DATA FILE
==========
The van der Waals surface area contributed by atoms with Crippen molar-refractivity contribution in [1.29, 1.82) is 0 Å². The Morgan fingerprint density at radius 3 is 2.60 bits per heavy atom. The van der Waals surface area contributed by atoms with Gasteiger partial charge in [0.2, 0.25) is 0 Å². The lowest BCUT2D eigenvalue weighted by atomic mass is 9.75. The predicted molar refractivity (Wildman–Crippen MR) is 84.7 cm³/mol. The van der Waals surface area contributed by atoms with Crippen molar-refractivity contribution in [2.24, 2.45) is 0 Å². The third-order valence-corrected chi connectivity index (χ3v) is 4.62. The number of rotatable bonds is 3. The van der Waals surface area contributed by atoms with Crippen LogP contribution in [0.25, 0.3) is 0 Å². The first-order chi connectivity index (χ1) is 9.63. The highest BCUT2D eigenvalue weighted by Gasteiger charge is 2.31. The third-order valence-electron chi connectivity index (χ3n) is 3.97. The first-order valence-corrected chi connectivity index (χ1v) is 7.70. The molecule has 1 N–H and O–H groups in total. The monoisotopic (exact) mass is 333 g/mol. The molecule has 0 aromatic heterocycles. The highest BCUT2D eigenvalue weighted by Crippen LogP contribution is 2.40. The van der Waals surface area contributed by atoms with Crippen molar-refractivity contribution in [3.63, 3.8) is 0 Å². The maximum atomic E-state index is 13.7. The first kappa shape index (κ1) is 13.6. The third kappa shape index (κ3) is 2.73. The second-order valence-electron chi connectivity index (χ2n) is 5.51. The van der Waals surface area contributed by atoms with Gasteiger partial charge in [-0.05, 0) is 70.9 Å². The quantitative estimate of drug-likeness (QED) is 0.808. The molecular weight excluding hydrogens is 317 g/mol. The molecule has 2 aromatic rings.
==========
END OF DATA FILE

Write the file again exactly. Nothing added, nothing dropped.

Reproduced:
The van der Waals surface area contributed by atoms with Crippen molar-refractivity contribution in [1.29, 1.82) is 0 Å². The Morgan fingerprint density at radius 3 is 2.60 bits per heavy atom. The van der Waals surface area contributed by atoms with Gasteiger partial charge in [0.2, 0.25) is 0 Å². The lowest BCUT2D eigenvalue weighted by atomic mass is 9.75. The predicted molar refractivity (Wildman–Crippen MR) is 84.7 cm³/mol. The van der Waals surface area contributed by atoms with Crippen molar-refractivity contribution in [2.24, 2.45) is 0 Å². The third-order valence-corrected chi connectivity index (χ3v) is 4.62. The number of rotatable bonds is 3. The van der Waals surface area contributed by atoms with Crippen LogP contribution in [0.25, 0.3) is 0 Å². The first-order chi connectivity index (χ1) is 9.63. The highest BCUT2D eigenvalue weighted by Gasteiger charge is 2.31. The third-order valence-electron chi connectivity index (χ3n) is 3.97. The first-order valence-corrected chi connectivity index (χ1v) is 7.70. The molecule has 1 N–H and O–H groups in total. The monoisotopic (exact) mass is 333 g/mol. The molecule has 0 aromatic heterocycles. The highest BCUT2D eigenvalue weighted by Crippen LogP contribution is 2.40. The van der Waals surface area contributed by atoms with Crippen molar-refractivity contribution in [3.63, 3.8) is 0 Å². The maximum atomic E-state index is 13.7. The first kappa shape index (κ1) is 13.6. The third kappa shape index (κ3) is 2.73. The second-order valence-electron chi connectivity index (χ2n) is 5.51. The van der Waals surface area contributed by atoms with Gasteiger partial charge in [-0.05, 0) is 70.9 Å². The quantitative estimate of drug-likeness (QED) is 0.808. The molecular weight excluding hydrogens is 317 g/mol. The molecule has 2 aromatic rings.